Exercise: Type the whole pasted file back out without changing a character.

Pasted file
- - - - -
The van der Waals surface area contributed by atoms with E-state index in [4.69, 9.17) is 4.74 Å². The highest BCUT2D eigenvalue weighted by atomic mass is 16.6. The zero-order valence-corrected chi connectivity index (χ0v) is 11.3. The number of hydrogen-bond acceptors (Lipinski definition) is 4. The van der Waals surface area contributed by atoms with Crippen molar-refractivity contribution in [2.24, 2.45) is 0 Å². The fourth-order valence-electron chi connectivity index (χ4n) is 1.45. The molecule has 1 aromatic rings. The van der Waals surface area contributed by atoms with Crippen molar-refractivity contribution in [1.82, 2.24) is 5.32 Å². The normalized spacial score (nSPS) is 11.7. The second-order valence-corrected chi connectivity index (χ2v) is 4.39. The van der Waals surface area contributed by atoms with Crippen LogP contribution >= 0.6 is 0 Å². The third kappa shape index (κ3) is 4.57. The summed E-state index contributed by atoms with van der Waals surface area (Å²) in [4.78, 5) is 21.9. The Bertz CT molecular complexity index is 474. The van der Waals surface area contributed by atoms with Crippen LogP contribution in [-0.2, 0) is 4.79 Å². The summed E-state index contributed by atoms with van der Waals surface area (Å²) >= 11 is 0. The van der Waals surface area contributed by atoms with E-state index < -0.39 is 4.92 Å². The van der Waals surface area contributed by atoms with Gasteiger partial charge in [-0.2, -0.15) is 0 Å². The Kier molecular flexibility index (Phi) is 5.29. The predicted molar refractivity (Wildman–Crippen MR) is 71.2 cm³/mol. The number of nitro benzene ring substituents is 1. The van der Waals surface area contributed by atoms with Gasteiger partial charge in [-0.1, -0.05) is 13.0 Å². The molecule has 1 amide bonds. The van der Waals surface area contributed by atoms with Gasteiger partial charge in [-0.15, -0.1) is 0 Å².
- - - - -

The van der Waals surface area contributed by atoms with E-state index in [4.69, 9.17) is 4.74 Å². The highest BCUT2D eigenvalue weighted by atomic mass is 16.6. The zero-order valence-corrected chi connectivity index (χ0v) is 11.3. The number of hydrogen-bond acceptors (Lipinski definition) is 4. The van der Waals surface area contributed by atoms with Crippen molar-refractivity contribution in [2.24, 2.45) is 0 Å². The fourth-order valence-electron chi connectivity index (χ4n) is 1.45. The molecule has 1 aromatic rings. The van der Waals surface area contributed by atoms with Crippen molar-refractivity contribution in [1.82, 2.24) is 5.32 Å². The normalized spacial score (nSPS) is 11.7. The second-order valence-corrected chi connectivity index (χ2v) is 4.39. The van der Waals surface area contributed by atoms with Crippen LogP contribution >= 0.6 is 0 Å². The third kappa shape index (κ3) is 4.57. The summed E-state index contributed by atoms with van der Waals surface area (Å²) in [4.78, 5) is 21.9. The Bertz CT molecular complexity index is 474. The van der Waals surface area contributed by atoms with Crippen LogP contribution in [-0.2, 0) is 4.79 Å². The summed E-state index contributed by atoms with van der Waals surface area (Å²) >= 11 is 0. The van der Waals surface area contributed by atoms with E-state index < -0.39 is 4.92 Å². The van der Waals surface area contributed by atoms with Gasteiger partial charge in [-0.2, -0.15) is 0 Å². The Kier molecular flexibility index (Phi) is 5.29. The predicted molar refractivity (Wildman–Crippen MR) is 71.2 cm³/mol. The number of nitro benzene ring substituents is 1. The van der Waals surface area contributed by atoms with Gasteiger partial charge in [-0.1, -0.05) is 13.0 Å². The molecule has 1 amide bonds. The van der Waals surface area contributed by atoms with Gasteiger partial charge in [-0.15, -0.1) is 0 Å².